The present description describes the DNA markers identified in the Sequence List below as SEQ ID Ns: 1-43, primers in which each primer has a sequence that is complementary to a sequence flanking a region of ITR of one of the DNA markers identified by one of those 43 sequences, and probes that have a sequence that is complementary to a sequence contained within the ITR region of one of the 43 markers. The specific preferred primers identified in the experiments illustrated in the Examples are listed below in Table 1.

TABLE 1

Marker, SEQ ID N�
Clone Number Primers, SEQ ID N� Upper Primer and Lower Primer

one
C074 44 TGGCTCAGACACCTCATTG

Four. Five
CACCACTGTATTCCCAGTTTG

2
C221 46 CACTTGCCATCCCTGCCACACA

47
AGCGCACCCCCAATTTCCGGTAT

C221
48 TGGGGACATGAACACACTTTGC

49
GAGGCCCAGGACCAGATGAAAT

C221
fifty CACCTGTCAGGCAAGGCTTAAAC

51
CAACACTGAGCGCTTTTAGGGACT

C221
52 TCAGGCAAGGCTTAAACAGGGATA

53
ACACTGAGCGCTTCTAGGGACTTC

C221
52 TCAGGCAAGGCTTAAACAGGGATA

54
TGAGCGCTTCTAGGGACTTCTTCA

C221
55 CCCTGCCCTACCCACTTG

56
AGGCCCAGGACCAGATGA

C221
57 GCACCTGTCAGGCAAGGCTTAAAC

58
CCAGCCATGAAGTGGCTGTGAG

3
C240 59 CCCGCTTCAAAGTTCCCAGTTC

60
CCTCCCATTTCAGCCTCCTGA

4
C331 61 GTCTGCCACAGTGCTGGAAACTAA

62
GCACCCCAGCCTAAGGCAATA

5
C362 63 GCATGGCGGAAGAAACAA

64
TGGCAACAGAGCGAGACTC

6
C390 65 CCTGGGTGACAGCGAGAATCT

66
TGTCCCTTGCCTTGTCTCACTAAA

7
G022 67 CAGCCTTGGTGACAGAGCAAA

68
TGTGTTGAGGGTGGGGTACAT

8
G023 69 CCTGGGCAAGAGAGCAAG

70
CACATCCCAAAACCACCCTAC

Marker, SEQ ID N�
Clone Number Primers, SEQ ID N� Upper Primer and Lower Primer

9
G025 71 GCATTTCCCCTGCTTGTACT

72
GATCACATTTGCTAACCACTTCTC

10
G047 73 GGCAACATATCAAGACCCCCATCTCT

74
GAAGCTGCCCCTCACCACTACATTTT

eleven
G065 75 GATCACATTTGCTAACCACTTCTC

76
TATAAATTACCCAGTCTCAGGAAG

12
G085 77 GTGATACAGCAAGCCTCATC

78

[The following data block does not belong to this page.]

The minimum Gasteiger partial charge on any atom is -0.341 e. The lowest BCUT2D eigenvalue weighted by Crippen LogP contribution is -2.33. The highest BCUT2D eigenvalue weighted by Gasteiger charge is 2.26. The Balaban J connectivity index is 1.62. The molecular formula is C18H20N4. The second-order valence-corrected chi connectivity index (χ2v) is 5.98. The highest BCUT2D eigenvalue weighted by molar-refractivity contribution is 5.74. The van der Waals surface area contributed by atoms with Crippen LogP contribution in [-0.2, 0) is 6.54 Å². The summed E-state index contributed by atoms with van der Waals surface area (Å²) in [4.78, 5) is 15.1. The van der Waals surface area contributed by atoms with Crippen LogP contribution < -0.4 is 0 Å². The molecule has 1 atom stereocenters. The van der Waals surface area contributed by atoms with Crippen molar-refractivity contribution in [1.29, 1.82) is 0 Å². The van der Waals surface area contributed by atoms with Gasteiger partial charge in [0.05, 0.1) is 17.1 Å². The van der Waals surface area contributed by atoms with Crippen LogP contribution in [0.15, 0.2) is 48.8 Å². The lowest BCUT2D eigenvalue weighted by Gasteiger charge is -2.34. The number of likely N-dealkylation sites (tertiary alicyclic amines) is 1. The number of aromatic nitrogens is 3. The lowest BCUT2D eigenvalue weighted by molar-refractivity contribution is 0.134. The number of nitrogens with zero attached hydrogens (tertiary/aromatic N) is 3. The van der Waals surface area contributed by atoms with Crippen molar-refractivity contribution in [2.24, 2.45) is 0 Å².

AGAGACTCCTGGAAAGATAAAAGT

13
G132 79 GTCTGGAGAACAGTGGCCCTTGT

80
CAGGAAGCTGAGGCAGGAGAATCT

14
G145 81 AAGGCTCCAGTGGGGTAT

82
AAAACAAGGCAGTAGTCAATAAAG

fifteen
G152 83 GGCATGAGAATCGCTTGAACCTG

84
GGCCTCCATGATGTTTCCAATGAT

16
G153 85 TCAGGAGGCATGAGAATCGCTTGA

86
GGCCTCCATGATGTTTCCCAATGA

17
G158 87 CTCGCCCTCTCCTATAAGCAGTTT

88
GCAGAGATAATTTGGAGTGGGATG

18
G181 89 CTTGGGTGCCTGTAATCC

90
GGTAGAGCTCCCCCATCT

19
G210 91 GCAGAATATTGGGGCTCATCAC

92
AAACAAGGAAAGGAGAGGAGAGGA

G210
93 AAGGTTGTGGGATGACTACTACA

94
TGGTCAACACAGCAAGACATT

twenty
G212 95 TCCTGCCACCTGCTTGCTTTCT

96
ATTGCACTCCAGCCTGGGTGATAC

twenty-one
G233 97 CGCTTGAGCCTTGGAGATTG

98
GAGCAGTCAGAATTCAGGAGTTGT

22
G234 99 TGGGCAACAAGAGCAAAACTCCAT

100
GGGACTTGGGCTGAGGGCTTTAC

2. 3
G235 101 ATATCAATATCAGGCAGCCACAGG

102
CCGTTTCAGAGCAGAGGTTTAGC

24
G331 103 TCTCATTGGTTTCAAAGAACTTA

104
AGACTCCATCTCAAACAAAAGA

Marker, SEQ ID N�
Clone Number Primers, SEQ ID N� Upper Primer and Lower Primer

25
G405 105 TCATGTGCATGGAGCCTGGTTCAT

106
CCCAGCCTTGGCAAGAGTGAGGT

26
G475 107 GGCGACTGAGCAAGACTC

108
TTAAGCAAAGTAGCCTCAAACA

G475
109 GGGCGACTGAGCAAGACTC

110
ACTCATTACCTTGCATGCATGATA

G475
107 GGCGACTGAGCAAGACTC

111
CATTACCTTGCATGCATGATA

27
G539 112 TGGGCAACAGAGTAAGACTCA

113
GTTCAGTACCGTTCACCTCTTTA

G539
114 GTAAGACTCAGTCTCCAAAAAAAAAAAAAG

115
AGGAATGGTTTCTCTGTTAGTAAATGGT

28
S023 116 CAGCCTGGGCAACAAGAATGAAAC

117
TGGCCCCTGCAGCGGAGTC

29
S071 118 GAATTCATTTGCGGAAAGATT

119
CTAGGGAGGCTGGAGTATTCA

30
S085 120 AGAGCAAGACCCCGTCTCAT

121
AGTCCATGGGCCTTTTAACA

31
S125 122 GAGAATCACTTGAACCCAGGAAG

123
AGAACCAGCTGTTAGTTTCGTTGA

32
S132 124 GGTTGCAGTGAGCCGAGATAAGAGT

125
TGTGCCAGGAACCAGAAATTTACAG

33
S136 126 GGCCCAAGGTTACTTTTCAC

127
GGGCCACTGCACTCCT

3. 4
S159 128 CATGGTGAGGCTGAAGTAGGAT

129
GTGGCGTGTCTTTTTACTTTCTTTA

35
S176 130 AGGCAGCCCAGGAACAAT

131
CCAAGATAGCGGCCAAGATAGT

36
S189 132 GAGGGCAGCTGGGATGTTACTCTT

133
TGCCCTGTTTGGAGAACTGTAGGT

37
S199 134 CTCCCCAGAAACAGATGTA

135
GTGAGCCGAGATTGTATCAT

38
S040 136 TCGGGGACAGGGCTTACTC

137
ATCATTGTCGCTGCTACTTTATCG

Marker, SEQ ID N�
Clone Number Primers, SEQ ID N� Upper Primer and Lower Primer

39
S066 138 CTACTCTACCCCATTTCATTC

139
GTAGAGTGGAGTGGATGAGA

40
S077 140 ATCAGGCAAAAACGAACAAAC

141
CGGCATCCCAAAGTGAC

41
S097 142 CAGAGAGGGCAGCACCTTGGACAG

143
GGCTTCACCTGCTCCCGTTTCAG

42
S103 144 TCTGCCCATTCCCCAGCCTCTC

145
TACCGCGTGGCATTCAAGCATAGC

43
S110 146 TCCAGTCTGGGTGACAAA

147
CAATCCACTCCACTCCTCTA

The following examples are offered by way of illustration, and are not intended to limit the description in any way. In the examples, all percentages are by weight if it is for solids and by volume if it is for liquids, and all temperatures are in degrees Celsius unless otherwise indicated.

Example 1 Construction of a complete genome PCR library.

The particular selection techniques by amplification and hybridization used in this Example, and in Example 2, below, are modified forms of a selection method described in Armor, J. et al. (1994) Hum Mol Genet 3 (4): 599-605.

Human genomic DNA was purified from mixed whole blood from 15 individuals through the use of usual phenol: chloroform extraction procedures (Current Protocols in Human Genetics (1994), Gilber,

J. ed., Appendix).